Re: [-empyre-] Why US DAT is Virtual
Great post! I'm not sure if everyone on empyre is interested in the
finer points of the IS (Internationale Situationniste) in general and
Guy Debord in particular... but since conversation has paused on the
other threads I thought I'd make a few comments. Then I got carried
away. I don't want to seem to be splitting theoretical hairs but a few
statements need correcting or perhaps enriching (just like my original
post did). It's also interesting that so many discussions on art and
politics sooner or later end up dealing with the real or perceived
influence of IS theory and practice...
On 24/10/2004, at 4:41 PM, The pHarmanaut wrote:
Greetings at last from Pharmakopolis. I've been following the dialogue
interest but unable to participate until now. It's fortunate that the
has taken a turn back toward these areas in which I'm deeply embedded.
I barely consider the SI an art movement, or its members, Debord
as artists, so it's a bit odd to me how the SI have been appropriated
digital arts -- my own work included.
Asger Jorn, the Danish painter with who Debord collaborated on art
books such as "Fin de Copenhague" was definitely an artist; he in fact
kept on financing the IS long after he resigned. It's generally agreed
that there was a purge of the more artistic-minded members of the IS in
the early sixties, who became known in the official IS parlance as the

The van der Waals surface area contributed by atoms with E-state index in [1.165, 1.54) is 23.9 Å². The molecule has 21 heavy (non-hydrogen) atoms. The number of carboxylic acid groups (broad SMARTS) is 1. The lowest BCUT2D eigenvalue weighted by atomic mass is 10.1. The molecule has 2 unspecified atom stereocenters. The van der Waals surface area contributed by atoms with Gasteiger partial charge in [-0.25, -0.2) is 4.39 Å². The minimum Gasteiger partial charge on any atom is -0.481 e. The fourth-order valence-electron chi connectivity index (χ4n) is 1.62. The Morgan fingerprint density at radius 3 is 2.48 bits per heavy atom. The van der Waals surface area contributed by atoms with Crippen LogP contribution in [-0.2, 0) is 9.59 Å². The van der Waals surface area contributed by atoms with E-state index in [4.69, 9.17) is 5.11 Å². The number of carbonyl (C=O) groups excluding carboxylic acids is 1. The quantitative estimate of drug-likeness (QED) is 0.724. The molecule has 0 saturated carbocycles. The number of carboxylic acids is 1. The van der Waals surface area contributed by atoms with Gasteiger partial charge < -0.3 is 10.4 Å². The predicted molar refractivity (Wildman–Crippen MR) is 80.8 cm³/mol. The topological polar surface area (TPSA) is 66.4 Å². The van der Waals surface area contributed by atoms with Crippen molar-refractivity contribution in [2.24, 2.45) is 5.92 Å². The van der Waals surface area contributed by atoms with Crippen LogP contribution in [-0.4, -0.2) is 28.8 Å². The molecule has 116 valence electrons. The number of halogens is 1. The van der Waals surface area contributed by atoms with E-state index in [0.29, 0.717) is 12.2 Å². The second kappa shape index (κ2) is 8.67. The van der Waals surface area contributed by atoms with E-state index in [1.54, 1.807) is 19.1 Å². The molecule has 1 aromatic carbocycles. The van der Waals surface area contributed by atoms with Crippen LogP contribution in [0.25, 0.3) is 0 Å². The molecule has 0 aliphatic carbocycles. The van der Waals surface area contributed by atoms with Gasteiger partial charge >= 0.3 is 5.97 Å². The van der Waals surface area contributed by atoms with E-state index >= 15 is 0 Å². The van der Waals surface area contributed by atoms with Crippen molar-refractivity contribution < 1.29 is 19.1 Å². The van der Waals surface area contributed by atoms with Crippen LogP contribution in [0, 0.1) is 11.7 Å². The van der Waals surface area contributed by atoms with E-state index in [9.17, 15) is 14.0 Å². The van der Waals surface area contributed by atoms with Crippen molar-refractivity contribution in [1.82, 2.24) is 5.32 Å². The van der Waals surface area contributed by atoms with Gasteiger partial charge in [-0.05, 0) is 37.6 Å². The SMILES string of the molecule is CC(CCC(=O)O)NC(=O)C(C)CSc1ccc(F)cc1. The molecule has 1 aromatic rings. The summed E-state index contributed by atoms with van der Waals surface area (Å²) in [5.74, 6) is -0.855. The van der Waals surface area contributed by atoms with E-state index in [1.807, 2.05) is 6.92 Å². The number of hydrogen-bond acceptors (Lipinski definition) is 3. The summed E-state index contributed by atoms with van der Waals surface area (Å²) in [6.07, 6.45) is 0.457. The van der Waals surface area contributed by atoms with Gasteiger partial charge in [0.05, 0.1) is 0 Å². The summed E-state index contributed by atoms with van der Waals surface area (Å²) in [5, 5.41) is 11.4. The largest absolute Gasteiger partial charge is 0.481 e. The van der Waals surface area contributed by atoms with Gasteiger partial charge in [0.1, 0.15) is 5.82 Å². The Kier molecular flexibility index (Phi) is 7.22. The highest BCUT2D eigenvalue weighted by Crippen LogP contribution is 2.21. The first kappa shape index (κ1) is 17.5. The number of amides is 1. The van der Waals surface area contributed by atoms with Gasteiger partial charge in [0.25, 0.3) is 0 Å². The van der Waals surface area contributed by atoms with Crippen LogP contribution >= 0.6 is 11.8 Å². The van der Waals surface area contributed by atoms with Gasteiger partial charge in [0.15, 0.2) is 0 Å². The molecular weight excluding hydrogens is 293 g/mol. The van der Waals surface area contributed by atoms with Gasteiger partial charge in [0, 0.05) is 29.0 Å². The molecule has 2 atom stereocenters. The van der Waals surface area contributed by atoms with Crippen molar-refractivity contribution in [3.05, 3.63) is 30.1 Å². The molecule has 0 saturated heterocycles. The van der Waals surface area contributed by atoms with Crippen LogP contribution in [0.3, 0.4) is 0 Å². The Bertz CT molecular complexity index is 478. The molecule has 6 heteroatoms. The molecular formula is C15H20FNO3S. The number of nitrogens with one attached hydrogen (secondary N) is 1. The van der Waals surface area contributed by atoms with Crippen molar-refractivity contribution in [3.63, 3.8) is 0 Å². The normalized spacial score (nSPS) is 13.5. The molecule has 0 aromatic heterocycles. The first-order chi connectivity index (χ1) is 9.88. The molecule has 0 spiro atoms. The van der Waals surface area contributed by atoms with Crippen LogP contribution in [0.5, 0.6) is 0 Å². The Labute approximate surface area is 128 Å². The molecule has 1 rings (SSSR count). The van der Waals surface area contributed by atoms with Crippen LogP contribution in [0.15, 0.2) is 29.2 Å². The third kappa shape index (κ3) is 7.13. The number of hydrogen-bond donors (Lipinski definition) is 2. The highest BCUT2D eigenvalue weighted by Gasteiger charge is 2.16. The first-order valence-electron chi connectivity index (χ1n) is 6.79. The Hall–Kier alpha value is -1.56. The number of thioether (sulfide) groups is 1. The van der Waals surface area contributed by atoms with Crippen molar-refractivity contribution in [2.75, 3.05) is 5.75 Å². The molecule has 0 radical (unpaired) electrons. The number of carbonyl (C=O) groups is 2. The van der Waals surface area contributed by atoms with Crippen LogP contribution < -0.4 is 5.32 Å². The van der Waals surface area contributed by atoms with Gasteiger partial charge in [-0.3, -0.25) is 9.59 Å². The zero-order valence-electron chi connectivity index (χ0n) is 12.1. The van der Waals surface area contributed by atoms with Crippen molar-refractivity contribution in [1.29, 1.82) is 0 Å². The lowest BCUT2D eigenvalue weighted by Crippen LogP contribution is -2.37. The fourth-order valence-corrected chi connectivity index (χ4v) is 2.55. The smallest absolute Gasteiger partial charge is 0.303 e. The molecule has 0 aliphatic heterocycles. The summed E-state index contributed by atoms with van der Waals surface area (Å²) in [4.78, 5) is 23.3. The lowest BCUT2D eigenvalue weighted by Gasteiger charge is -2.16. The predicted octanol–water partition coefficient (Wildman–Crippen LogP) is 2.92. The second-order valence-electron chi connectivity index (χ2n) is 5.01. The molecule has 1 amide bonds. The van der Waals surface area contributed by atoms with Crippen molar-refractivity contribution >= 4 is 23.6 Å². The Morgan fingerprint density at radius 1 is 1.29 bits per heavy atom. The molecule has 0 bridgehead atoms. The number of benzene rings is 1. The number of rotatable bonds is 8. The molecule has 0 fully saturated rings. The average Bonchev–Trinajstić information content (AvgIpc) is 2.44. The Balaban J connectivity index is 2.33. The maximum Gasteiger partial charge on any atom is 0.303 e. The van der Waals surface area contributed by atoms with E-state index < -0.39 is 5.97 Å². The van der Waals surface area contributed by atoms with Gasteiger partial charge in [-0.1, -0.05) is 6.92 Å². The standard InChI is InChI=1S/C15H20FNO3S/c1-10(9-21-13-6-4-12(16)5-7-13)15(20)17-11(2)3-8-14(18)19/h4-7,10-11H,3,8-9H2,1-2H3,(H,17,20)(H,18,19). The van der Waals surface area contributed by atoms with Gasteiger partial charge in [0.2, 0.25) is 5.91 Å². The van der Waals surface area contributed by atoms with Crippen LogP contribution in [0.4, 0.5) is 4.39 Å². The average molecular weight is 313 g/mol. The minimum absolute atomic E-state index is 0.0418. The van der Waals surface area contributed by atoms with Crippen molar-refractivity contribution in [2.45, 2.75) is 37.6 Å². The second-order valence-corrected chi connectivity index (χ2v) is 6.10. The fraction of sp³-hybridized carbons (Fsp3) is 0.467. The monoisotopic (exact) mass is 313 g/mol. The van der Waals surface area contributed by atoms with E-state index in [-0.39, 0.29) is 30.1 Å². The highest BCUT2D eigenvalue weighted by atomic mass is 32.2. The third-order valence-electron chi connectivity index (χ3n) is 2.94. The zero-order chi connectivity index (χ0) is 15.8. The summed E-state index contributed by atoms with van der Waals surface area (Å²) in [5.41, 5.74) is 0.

"Nashist" faction (shortly followed by the Germans from Spur).
But then again the whole point of the IS was to dissolve
specializations (hence the film "Critique de la separation"), life and
alienation, and especially the distinction between artists and
Debord was technology savvy, which
doesn't mean he was a luddite.
Not quite sure what is meant by that. The statement seems
contradictory. Though Debord used modern technology such as the cinema,
his writings are imbued with a deep dismay at the way the world is
going, to the constant refrain of "things were so much better before".
His love of the classical French writing style and his disdain for
contemporary, so-called "degraded" forms of language, art and
philosophy exemplify this attitude.
He understand the significance of gadgets
that make you feel like you're getting a deal if the car salesman who
reamed you is doing you a favor by throwing in a key-chain. Now it
a USB dongle, and I'm sure Debord would get that. This doesn't mean
would fail to welcome some future SI's use of appropriate technologies
detournement. Perhaps what would surprise him most would be the degree
integration of technological practice and psychogeography to yield new
of cultural, urban detournement.
Once again, it's very hard to imagine him getting on a plane, let alone
setting up a website or organizing a locative media "urban